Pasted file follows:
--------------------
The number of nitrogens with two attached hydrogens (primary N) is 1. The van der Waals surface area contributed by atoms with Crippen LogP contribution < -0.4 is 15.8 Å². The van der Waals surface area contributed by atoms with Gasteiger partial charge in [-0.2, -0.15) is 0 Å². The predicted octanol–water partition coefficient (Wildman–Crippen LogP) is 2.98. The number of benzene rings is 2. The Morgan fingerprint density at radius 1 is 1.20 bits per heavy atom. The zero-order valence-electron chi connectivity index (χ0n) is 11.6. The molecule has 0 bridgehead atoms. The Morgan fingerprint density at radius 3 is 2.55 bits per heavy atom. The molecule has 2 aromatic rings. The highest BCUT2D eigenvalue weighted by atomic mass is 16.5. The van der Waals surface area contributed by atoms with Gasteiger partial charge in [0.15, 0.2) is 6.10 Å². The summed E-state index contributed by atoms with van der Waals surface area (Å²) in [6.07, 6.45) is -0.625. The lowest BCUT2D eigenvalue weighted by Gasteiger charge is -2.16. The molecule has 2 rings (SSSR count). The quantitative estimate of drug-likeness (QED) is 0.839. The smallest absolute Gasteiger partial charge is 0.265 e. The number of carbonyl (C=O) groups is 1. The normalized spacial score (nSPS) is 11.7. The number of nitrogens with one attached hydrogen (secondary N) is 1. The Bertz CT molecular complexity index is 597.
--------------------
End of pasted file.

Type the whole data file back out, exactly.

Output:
The number of nitrogens with two attached hydrogens (primary N) is 1. The van der Waals surface area contributed by atoms with Crippen LogP contribution < -0.4 is 15.8 Å². The van der Waals surface area contributed by atoms with Gasteiger partial charge in [-0.2, -0.15) is 0 Å². The predicted octanol–water partition coefficient (Wildman–Crippen LogP) is 2.98. The number of benzene rings is 2. The Morgan fingerprint density at radius 1 is 1.20 bits per heavy atom. The zero-order valence-electron chi connectivity index (χ0n) is 11.6. The molecule has 0 bridgehead atoms. The Morgan fingerprint density at radius 3 is 2.55 bits per heavy atom. The molecule has 2 aromatic rings. The highest BCUT2D eigenvalue weighted by atomic mass is 16.5. The van der Waals surface area contributed by atoms with Gasteiger partial charge in [0.15, 0.2) is 6.10 Å². The summed E-state index contributed by atoms with van der Waals surface area (Å²) in [6.07, 6.45) is -0.625. The lowest BCUT2D eigenvalue weighted by Gasteiger charge is -2.16. The molecule has 2 rings (SSSR count). The quantitative estimate of drug-likeness (QED) is 0.839. The smallest absolute Gasteiger partial charge is 0.265 e. The number of carbonyl (C=O) groups is 1. The normalized spacial score (nSPS) is 11.7. The number of nitrogens with one attached hydrogen (secondary N) is 1. The Bertz CT molecular complexity index is 597.